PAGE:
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Lecture on Correct Chinese Characters and Cantonese Pronunciation (part two section 3) by Professor Sin Chow Yiu


Lecture on Correct Chinese Characters and Cantonese Pronunciation (part two section 2) by Professor Sin Chow Yiu


Recitation of Du Fu A Song of War-Chariots by Dr. Chiu Cheung Ki


Du Fu (712-770)
is one of the most celebrated poets of the Tang Dynasty. Along with Li Bai, he is frequently called the greatest of all Chinese poets.

This poem describes people’s hardships due to a prolonged war. It is an anti-war masterpiece.

Du Fu A Song of War-Chariots
Translated by Witter Bynner (1929).

The war-chariots rattle,
The war-horses whinny.
Each man of you has a bow and a quiver at his belt.
Father, mother, son, wife, stare at you going,
Till dust shall have buried the bridge beyond Changan.
They run with you, crying, they tug at your sleeves,
And the sound of their sorrow goes up to the clouds;
And every time a bystander asks you a question,
You can only say to him that you have to go.
…We remember others at fifteen sent north to guard the river
And at forty sent west to cultivate the campfarms.
The mayor wound their turbans for them when they started out.
With their turbaned hair white now, they are still at the border,
At the border where the blood of men spills like the sea —
And still the heart of Emperor Wu is beating for war.
…Do you know that, east of China’s mountains, in two hundred districts
And in thousands of villages, nothing grows but weeds,
And though strong women have bent to the ploughing,
East and west the furrows all are broken down?
…Men of China are able to face the stiffest battle,
But their officers drive them like chickens and dogs.
Whatever is asked of them,
Dare they complain?
For example, this winter
Held west of the gate,
Challenged for taxes,
How could they pay?
…We have learned that to have a son is bad luck-
It is very much better to have a daughter
Who can marry and live in the house of a neighbour,
While under the sod we bury our boys.
…Go to the Blue Sea, look along the shore
At all the old white bones forsaken —
New ghosts are wailing there now with the old,
Loudest in the dark sky of a stormy day.


Lecture on Yuan Zhen The Summer Palace by Professor Chan Low San


Yuan Zhen The Summer Palace
In the faded old imperial palace,
Peonies are red, but no one comes to see them….
The ladies-in-waiting have grown white-haired
Debating the pomps of Emperor Xuanzong.
Translated by Witter Bynner (1929)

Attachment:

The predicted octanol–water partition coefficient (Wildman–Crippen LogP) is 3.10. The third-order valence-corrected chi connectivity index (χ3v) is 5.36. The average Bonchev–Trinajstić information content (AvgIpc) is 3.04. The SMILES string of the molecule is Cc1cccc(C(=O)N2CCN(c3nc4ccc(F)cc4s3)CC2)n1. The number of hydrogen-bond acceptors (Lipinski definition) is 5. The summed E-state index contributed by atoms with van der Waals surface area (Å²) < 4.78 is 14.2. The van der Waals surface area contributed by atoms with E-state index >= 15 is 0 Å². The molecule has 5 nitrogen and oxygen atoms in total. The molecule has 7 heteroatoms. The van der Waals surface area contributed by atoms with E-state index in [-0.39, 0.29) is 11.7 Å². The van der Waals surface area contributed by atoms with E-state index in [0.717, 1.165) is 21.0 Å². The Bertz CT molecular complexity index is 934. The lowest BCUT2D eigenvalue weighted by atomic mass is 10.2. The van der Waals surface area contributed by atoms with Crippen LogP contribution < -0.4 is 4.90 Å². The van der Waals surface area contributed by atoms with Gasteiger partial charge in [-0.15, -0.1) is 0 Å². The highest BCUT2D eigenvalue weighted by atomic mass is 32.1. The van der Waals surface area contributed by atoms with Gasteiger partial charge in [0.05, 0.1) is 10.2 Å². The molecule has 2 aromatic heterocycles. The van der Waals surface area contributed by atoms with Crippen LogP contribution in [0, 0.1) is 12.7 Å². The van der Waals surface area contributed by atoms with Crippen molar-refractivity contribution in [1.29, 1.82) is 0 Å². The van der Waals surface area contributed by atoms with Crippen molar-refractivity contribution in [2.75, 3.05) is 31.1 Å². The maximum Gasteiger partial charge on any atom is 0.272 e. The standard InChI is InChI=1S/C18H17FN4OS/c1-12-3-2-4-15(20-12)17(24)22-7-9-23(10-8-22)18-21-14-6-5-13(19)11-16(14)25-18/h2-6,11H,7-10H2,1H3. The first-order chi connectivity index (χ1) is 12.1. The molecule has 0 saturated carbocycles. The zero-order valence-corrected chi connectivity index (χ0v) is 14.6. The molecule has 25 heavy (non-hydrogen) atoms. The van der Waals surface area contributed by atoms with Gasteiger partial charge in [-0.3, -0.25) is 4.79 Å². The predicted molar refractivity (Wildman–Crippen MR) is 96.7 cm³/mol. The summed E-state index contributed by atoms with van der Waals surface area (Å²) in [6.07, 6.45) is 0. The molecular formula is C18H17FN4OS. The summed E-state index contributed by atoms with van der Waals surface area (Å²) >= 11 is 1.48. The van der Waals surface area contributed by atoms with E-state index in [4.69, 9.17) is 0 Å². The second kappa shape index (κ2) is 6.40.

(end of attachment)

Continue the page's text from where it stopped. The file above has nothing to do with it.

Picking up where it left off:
Yuan Zhen (779 – 831)
courtesy name Weizhi, was an important Chinese writer and poet. He and his friend Bai Juyi together developed their own poetic style.

Chan Low San, former professor of Chinese literature at several universities in Hong Kong.

Cantonese preserves the pronunciation of the official language of the Tang dynasty. Tang poetry rhymes in Cantonese as was originally intended.


Chanting of Li Bai’s Two Poems by Professor Chao Yuen Ren (Changzhou dialect)


Li Bai (701–762) was one of the greatest poets of the Tang Dynasty. He was both a prolific and a profound poet. He was brilliant, romantic and uninhibited.

Li Bai Drinking Alone with the Moon
Translated by Witter Bynner (1929).

From a pot of wine among the flowers
I drank alone. There was no one with me —
Till, raising my cup, I asked the bright moon
To bring me my shadow and make us three.
Alas, the moon was unable to drink
And my shadow tagged me vacantly;
But still for a while I had these friends
To cheer me through the end of spring….
I sang. The moon encouraged me.
I danced. My shadow tumbled after.
As long as I knew, we were boon companions.
And then I was drunk, and we lost one another.
…Shall goodwill ever be secure?
I watch the long road of the River of Stars.

Li Bai A Farewell to Secretary Shuyun at the Xietiao Villa in Xuanzhou
Translated by Witter Bynner (1929).

Since yesterday had to throw me and bolt,
Today has hurt my heart even more.
The autumn wildgeese have a long wind for escort
As I face them from this villa, drinking my wine.
The bones of great writers are your brushes, in the School of Heaven,
And I am a Lesser Xie growing up by your side.
We both are exalted to distant thought,
Aspiring to the sky and the bright moon.
But since water still flows, though we cut it with our swords,
And sorrows return, though we drown them with wine,
Since the world can in no way answer our craving,
I will loosen my hair tomorrow and take to a fishingboat.

Chao Yuen Ren (1892-1982)
Famous linguist, philosopher, composer, best known for his contributions to the modern study of Chinese phonology and grammar.

Private school tune chanting goes back 3,000 years. It has been passed down through private schools and family tutors from generation to generation. Similar to singing, there is a scale, but the scale is not pre-set.

駱賓王 詠蟬 方鏡熹老師主講


駱賓王 詠蟬